“I am thinking about moving to Ireland” did not cause anything to happen. Visiting a friend and setting a date opened my world up to help from friends and strangers alike. Inside of six months, people had actually tracked down the paperwork for a passport (the documentation stymied me off and on for 10 years), located a house to rent, found me a job,  and even cared for my dog and ushered her through quarantine. And if that weren’t enough, within six months of my arrival, I’d established contacts who led me back to the career I’d abandoned.

“Regrets, I’ve had a few…” Please don’t read “regret” into this. I reared three fine young women who learned and grew with the lessons I was learning. I have been late in modelling joyful, mindful living – and it was not an easy road for them, but we have walked this painful path together. They will, I pray, accept nothing less for themselves.

Do read this as- “it can be done”. This convert to living abundantly would like to preach the message of choosing life. The only obstacle is us.

My work as a career & small business coach and in facilitating groups is informed by my own struggle and success.

So be patient with my impatience when I hear: “Ah sure, but you can’t change it”.

The folks around me are doing and saying what I had done for years.  Believe me, there is another way: bank bailouts, closed hospitals, & senior/disabled citizens victimised by cuts to health care, will not change because we are thinking about it. As in my life there can and will be change when we take a first step. Nets do appear when we leap.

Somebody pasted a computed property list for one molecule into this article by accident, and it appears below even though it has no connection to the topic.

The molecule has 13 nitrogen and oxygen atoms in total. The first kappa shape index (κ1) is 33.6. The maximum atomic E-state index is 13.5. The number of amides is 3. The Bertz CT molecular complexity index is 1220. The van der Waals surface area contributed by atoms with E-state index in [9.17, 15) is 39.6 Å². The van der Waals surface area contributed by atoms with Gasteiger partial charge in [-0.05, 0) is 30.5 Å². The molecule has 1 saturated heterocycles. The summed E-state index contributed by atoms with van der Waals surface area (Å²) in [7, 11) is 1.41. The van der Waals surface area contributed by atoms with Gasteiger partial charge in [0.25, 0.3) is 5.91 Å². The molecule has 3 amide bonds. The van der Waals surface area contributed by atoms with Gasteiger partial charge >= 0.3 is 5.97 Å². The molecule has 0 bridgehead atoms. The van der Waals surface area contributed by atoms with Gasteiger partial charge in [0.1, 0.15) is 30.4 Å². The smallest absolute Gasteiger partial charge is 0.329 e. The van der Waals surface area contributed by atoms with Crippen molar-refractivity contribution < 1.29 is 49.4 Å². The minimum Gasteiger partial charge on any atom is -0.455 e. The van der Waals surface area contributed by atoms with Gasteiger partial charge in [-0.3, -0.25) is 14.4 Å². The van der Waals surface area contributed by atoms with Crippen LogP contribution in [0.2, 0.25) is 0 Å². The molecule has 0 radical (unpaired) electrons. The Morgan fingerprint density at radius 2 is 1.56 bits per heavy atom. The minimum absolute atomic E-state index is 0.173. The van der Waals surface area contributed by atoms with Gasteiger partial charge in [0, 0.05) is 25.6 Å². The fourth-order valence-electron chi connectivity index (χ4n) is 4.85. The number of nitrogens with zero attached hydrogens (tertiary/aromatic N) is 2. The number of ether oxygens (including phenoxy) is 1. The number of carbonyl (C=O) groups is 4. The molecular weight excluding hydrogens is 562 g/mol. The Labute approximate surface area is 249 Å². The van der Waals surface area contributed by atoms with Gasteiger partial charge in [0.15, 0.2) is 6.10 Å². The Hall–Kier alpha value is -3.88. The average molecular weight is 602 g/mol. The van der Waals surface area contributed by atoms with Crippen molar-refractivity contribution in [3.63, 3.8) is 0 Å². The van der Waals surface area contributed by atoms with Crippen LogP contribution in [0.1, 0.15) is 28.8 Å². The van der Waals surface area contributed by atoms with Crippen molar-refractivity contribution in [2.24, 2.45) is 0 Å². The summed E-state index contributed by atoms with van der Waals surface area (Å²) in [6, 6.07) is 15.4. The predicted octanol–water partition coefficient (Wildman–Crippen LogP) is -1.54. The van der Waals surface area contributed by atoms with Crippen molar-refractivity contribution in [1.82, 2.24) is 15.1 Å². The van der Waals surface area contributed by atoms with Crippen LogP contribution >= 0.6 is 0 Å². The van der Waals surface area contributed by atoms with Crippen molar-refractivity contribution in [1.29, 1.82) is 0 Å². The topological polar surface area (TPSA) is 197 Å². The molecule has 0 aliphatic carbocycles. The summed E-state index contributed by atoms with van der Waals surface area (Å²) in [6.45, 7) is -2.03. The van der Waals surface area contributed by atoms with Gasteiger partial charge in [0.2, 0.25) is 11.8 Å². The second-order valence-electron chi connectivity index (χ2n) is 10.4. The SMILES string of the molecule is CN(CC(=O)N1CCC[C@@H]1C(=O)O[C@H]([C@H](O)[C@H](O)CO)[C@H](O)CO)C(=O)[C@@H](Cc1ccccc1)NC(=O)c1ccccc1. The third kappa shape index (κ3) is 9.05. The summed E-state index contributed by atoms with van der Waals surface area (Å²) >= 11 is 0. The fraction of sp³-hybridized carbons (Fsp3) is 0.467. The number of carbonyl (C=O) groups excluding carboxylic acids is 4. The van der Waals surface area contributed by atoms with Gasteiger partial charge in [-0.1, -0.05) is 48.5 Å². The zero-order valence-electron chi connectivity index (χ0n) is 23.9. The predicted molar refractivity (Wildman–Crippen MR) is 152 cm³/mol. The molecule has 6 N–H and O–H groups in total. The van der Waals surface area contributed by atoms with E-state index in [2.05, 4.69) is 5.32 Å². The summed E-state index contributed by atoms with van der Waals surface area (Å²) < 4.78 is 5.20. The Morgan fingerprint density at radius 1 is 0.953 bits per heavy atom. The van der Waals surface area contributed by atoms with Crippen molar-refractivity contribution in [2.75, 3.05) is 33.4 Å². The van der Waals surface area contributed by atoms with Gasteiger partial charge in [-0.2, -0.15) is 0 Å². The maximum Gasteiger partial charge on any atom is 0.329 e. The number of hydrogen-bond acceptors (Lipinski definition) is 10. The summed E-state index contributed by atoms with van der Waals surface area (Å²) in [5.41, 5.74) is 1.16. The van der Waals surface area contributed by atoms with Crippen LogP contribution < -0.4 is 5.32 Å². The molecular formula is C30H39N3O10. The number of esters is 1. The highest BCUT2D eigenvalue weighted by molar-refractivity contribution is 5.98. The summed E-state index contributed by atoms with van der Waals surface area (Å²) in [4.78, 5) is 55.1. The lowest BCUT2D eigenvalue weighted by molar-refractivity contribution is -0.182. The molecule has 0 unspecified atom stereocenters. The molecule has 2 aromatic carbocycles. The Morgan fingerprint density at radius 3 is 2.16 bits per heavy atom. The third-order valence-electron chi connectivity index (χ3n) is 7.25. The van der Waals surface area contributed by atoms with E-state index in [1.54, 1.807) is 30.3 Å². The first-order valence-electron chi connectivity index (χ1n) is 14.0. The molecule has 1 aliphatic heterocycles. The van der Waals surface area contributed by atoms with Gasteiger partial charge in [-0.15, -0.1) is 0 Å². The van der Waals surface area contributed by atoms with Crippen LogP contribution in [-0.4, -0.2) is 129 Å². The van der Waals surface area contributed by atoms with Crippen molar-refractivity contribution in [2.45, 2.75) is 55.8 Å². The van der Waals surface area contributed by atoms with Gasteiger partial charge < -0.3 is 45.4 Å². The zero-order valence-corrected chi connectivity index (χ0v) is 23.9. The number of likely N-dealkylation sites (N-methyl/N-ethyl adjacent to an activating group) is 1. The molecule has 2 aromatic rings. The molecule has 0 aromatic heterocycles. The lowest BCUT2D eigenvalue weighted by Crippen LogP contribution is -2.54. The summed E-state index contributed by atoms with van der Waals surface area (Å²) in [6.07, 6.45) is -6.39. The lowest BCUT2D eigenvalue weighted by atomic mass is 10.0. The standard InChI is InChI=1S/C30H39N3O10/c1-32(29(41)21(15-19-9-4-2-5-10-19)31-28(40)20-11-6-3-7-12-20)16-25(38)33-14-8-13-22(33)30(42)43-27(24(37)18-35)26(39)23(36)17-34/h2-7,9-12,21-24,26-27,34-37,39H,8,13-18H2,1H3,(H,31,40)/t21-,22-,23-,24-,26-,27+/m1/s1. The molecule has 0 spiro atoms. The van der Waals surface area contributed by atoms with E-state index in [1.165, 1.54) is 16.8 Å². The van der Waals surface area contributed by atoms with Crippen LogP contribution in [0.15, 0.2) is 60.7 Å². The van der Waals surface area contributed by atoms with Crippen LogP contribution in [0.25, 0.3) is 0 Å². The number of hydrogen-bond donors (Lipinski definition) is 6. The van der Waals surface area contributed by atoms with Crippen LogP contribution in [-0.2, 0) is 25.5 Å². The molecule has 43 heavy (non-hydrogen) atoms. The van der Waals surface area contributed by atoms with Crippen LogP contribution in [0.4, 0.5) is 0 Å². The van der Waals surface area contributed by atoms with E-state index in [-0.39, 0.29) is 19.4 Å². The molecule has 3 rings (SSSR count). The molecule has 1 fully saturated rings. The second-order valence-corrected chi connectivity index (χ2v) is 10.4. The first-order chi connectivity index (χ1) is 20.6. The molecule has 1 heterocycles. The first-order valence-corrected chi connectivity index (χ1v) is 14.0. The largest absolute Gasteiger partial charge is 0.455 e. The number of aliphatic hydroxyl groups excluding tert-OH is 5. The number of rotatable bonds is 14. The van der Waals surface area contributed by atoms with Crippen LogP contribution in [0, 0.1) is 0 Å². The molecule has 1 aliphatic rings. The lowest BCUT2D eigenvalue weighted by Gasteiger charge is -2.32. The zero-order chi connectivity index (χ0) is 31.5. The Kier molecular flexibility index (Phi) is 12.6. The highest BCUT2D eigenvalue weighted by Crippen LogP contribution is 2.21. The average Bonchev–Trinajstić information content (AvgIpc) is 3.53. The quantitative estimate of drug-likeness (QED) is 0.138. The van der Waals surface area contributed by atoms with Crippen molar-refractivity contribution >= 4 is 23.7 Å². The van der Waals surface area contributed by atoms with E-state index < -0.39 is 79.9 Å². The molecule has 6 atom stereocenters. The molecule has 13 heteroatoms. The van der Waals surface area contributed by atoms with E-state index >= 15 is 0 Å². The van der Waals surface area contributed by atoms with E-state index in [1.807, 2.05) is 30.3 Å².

Permission to give up our perfectionism came with a directive that is thousands of years old: “It is not your responsibility to finish the work, but you are not free to desist from it either”. (Pirke Avot)

Stand up, speak up, and show up for life.

image_pdfimage_print

Comments (2)

Trackback URL | Comments RSS Feed

  1. Dean says:

    Hi Eve I was really moved by this story. I especially loved the line “I am thinking about moving to Ireland” did not cause anything to happen. Visiting a friend and setting a date opened my world up to help from friends and strangers alike.”

    This makes so much sense to me. Everyone thinks about doing things, and even though what you say is so simple really, most of us don’t set a date or make a solid plan to do the things we wish to do.

    I think people are afraid to admit they are perfectionists. They see it as sounding like they’re praising themselves. What you say is true – perfectionism can be debilitating by stopping people from doing anything at all in case it’s not perfectly done. I can understand that.

    Love what you’ve written here.

    Dean

    • Eve says:

      Really appreciate this, I love the enthusiasm on your website – and that you are following your passion. I had the kind of (Irish!) upbringing where you were “shamed” into behaving well. Often around new tasks and skills. Learning curve was not honoured, even around hobbies. It took me until well into middle age, with the help of a gifted music therapist – to sing out loud in public. Choir was a required course in grammar school and I was told to mouth the words – I was only a “listening bird”. Crippling! Now I am guided by Julia Cameron’s wisdom: “Remember in order to recover as an artist, you must be willing to be a bad artist. Give yourself permission to be a beginner.” I am guided by that and by a simple slogan from the 12-step rooms: Fake it until you make it!

      Thank you for the feedback!